Population (2018): 66,488,991
Gross National Income, Atlas method (Current USD) (Billions) (2018): $2,748.38
GNI per capita, Atlas method (Current USD) (2018): $41,340
Income Share Held by Lowest 20% (2018): 7.5%
Gross Domestic Product (Current USD) (Billions) (2018): $2,825
Source: World Bank. World Development Indicators database. Country: United Kingdom. Last accessed Oct. 18, 2019.
Gross Domestic Product Per Capita (Current USD) (2010-2018): $39,932.10
Share of Household Income (2010-2018):
Bottom 40%: NA; Top 20%: 40.6%; Bottom 20%: 7.5%
Gini Coefficient (2010-2018): 33.2
Palma Index of Income Inequality (2010-2018): NA
Gini coefficient – Gini index measures the extent to which the distribution of income (or, in some cases, consumption expenditure) among individuals or households within an economy deviates from a perfectly equal distribution. A Gini index of 0 represents perfect equality, while an index of 100 implies perfect inequality.
Palma index of income inequality – Palma index is defined as the ratio of the richest 10% of the population’s share of gross national income divided by the poorest 40%’s share.
Source: UNICEF (2019). The State of the World’s Children 2019. Children, Food and Nutrition: Growing well in a changing world. UNICEF, New York.
“Gross domestic product (GDP) in current prices increased from $565 billion in 1980 to $2.9 trillion in 2014, or equivalently, $45 603 per person (in current US$) (Table 1.2). GDP in current prices decreased during the global financial crisis of 2007–8, falling 4.3% in 2009 and returning to only weak positive growth from 2010 through to 2013 (European Commission, 2015). According to data from Eurostat, the United Kingdom experienced the highest fall in GDP per head of any EU country between 2007 and 2009 (24.3%, compared with the EU average of 5.8%). The unemployment rate fell between the mid-1990s and the mid-2000s, reaching a low of 4.7% in 2004. Unemployment increased during the financial crisis and reached a peak of 8.0% in 2012, before decreasing and reaching 6.1% in 2014 according to data from Eurostat (well below the EU average of 10.2%).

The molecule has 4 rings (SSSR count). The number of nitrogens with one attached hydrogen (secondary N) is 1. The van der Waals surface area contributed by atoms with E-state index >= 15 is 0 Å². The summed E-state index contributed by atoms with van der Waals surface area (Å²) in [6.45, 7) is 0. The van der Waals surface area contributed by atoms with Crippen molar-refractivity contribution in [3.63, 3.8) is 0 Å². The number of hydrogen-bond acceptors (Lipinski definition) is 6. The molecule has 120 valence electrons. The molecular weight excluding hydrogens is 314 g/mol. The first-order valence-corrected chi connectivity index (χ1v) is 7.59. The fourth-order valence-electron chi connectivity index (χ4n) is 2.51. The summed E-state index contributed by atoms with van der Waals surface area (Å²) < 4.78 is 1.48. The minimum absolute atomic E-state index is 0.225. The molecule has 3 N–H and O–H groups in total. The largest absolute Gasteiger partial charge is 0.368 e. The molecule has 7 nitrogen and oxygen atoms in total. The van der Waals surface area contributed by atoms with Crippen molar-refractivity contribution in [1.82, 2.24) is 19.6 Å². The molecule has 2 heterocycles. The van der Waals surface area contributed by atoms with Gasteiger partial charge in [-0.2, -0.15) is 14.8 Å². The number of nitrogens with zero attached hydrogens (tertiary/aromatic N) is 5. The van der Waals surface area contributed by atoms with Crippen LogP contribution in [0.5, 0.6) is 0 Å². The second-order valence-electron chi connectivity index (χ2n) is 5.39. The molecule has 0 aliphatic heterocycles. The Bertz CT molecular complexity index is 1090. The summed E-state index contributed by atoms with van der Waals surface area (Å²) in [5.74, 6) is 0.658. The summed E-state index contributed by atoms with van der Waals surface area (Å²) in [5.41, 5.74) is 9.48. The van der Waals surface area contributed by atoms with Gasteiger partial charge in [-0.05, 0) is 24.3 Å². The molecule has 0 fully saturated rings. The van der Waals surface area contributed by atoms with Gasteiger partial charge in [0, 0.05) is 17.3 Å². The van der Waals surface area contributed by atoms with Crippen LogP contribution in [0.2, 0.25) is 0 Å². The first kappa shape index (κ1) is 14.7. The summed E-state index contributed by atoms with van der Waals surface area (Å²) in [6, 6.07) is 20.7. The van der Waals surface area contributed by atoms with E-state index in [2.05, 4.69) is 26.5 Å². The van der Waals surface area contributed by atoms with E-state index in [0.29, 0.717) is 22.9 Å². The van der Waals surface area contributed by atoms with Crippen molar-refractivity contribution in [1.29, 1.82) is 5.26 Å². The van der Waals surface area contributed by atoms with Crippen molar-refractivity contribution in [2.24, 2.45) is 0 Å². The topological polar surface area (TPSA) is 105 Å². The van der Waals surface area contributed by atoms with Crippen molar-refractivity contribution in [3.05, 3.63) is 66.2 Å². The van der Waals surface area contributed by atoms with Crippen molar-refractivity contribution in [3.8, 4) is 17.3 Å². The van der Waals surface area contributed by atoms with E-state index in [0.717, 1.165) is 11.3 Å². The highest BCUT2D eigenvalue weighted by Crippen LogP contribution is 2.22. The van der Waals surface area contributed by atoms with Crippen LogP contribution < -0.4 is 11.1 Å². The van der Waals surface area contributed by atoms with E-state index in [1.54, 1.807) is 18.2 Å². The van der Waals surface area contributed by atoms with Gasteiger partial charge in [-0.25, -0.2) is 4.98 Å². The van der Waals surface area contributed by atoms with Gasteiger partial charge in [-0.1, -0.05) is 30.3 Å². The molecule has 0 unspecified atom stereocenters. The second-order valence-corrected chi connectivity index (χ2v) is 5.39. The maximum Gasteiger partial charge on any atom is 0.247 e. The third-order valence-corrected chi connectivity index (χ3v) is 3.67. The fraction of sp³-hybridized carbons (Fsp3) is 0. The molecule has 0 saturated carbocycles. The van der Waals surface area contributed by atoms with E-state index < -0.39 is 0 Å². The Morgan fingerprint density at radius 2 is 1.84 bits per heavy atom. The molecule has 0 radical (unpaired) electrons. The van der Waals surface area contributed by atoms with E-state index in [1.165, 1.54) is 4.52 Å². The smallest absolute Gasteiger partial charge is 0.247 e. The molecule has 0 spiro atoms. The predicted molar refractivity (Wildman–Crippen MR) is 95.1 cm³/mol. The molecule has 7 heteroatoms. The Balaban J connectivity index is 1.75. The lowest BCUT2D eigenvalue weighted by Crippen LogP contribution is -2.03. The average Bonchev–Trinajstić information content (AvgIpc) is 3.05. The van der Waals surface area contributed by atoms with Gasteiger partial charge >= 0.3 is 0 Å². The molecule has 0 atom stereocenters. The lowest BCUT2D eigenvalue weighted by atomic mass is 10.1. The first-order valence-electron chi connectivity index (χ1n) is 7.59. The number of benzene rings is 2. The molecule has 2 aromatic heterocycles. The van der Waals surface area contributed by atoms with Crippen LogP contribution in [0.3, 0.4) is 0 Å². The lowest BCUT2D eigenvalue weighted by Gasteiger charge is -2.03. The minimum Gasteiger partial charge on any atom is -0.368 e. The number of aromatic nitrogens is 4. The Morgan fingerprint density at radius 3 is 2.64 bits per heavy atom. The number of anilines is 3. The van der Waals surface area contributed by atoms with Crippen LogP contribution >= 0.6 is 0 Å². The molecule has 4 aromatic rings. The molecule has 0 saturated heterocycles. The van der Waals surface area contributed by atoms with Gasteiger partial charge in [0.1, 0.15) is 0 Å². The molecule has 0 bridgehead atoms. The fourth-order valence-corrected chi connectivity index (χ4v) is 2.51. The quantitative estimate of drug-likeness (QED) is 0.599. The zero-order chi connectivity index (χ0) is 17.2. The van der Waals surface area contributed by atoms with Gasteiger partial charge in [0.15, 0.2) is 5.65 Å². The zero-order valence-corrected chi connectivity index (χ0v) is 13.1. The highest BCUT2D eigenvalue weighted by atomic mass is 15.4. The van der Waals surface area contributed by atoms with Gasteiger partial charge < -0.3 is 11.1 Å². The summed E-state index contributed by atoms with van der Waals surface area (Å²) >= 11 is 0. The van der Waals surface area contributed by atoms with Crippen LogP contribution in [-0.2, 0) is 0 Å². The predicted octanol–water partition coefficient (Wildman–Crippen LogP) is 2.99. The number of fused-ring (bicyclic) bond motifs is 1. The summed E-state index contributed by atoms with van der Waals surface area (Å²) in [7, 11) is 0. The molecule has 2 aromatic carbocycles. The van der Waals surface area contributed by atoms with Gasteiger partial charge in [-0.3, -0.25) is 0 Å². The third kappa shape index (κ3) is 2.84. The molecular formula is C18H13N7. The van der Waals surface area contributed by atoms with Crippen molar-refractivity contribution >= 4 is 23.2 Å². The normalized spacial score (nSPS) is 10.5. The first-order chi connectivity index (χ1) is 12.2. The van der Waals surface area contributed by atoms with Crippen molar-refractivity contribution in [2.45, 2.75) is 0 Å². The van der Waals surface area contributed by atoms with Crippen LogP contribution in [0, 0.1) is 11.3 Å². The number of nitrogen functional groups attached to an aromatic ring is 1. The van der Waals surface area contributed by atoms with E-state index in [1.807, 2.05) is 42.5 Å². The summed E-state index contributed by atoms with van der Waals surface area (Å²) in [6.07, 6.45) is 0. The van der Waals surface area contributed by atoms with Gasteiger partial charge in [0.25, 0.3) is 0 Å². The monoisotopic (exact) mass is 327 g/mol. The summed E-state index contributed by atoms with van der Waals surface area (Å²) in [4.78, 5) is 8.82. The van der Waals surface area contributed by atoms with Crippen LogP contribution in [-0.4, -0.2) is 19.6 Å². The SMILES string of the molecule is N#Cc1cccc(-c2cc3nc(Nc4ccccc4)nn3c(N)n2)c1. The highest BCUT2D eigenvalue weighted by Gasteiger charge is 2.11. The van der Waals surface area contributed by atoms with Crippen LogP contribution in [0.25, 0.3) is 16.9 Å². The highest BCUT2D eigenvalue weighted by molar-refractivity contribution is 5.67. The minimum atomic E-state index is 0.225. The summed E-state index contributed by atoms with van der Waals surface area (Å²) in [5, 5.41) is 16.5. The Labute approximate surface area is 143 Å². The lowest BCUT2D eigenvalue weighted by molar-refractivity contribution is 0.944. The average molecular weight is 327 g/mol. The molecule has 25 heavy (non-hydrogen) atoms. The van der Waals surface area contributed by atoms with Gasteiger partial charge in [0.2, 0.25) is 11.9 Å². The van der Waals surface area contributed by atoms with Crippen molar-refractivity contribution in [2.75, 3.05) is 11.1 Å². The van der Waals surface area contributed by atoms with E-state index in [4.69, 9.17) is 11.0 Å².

“The financial crisis has had important implications for public finances. While government revenues as a share of GDP have remained relatively stable, government spending during the financial crisis has generally not kept up with GDP growth. As a result, the public deficit decreased from 9.5% of GDP in 2010 to 5.5% in 2012. According to Eurostat, the United Kingdom still had the 4th largest deficit relative to GDP in the EU in 2013, at 5.8% (European Commission, 2015).
“Income inequality as measured by the Gini coefficient has remained steady since at least the mid-1990s, at a value in the low 30s (see Table 1.2). In global terms, this level indicates relatively low income inequality, although it is relatively high for a western European country. The at-risk of poverty rate has also remained largely unchanged in recent years, at around one quarter of the population in 2013.”
Source: Cylus J, Richardson E, Findley L, Longley M, O’Neill C, Steel D. United Kingdom: Health system review. Health Systems in Transition, 2015; 17(5): 1–125.
Health Systems Facts is a project of the Real Reporting Foundation. We provide reliable statistics and other data from authoritative sources regarding health systems in the US and several other nations.
Page last updated May 18, 2021 by Doug McVay, Editor.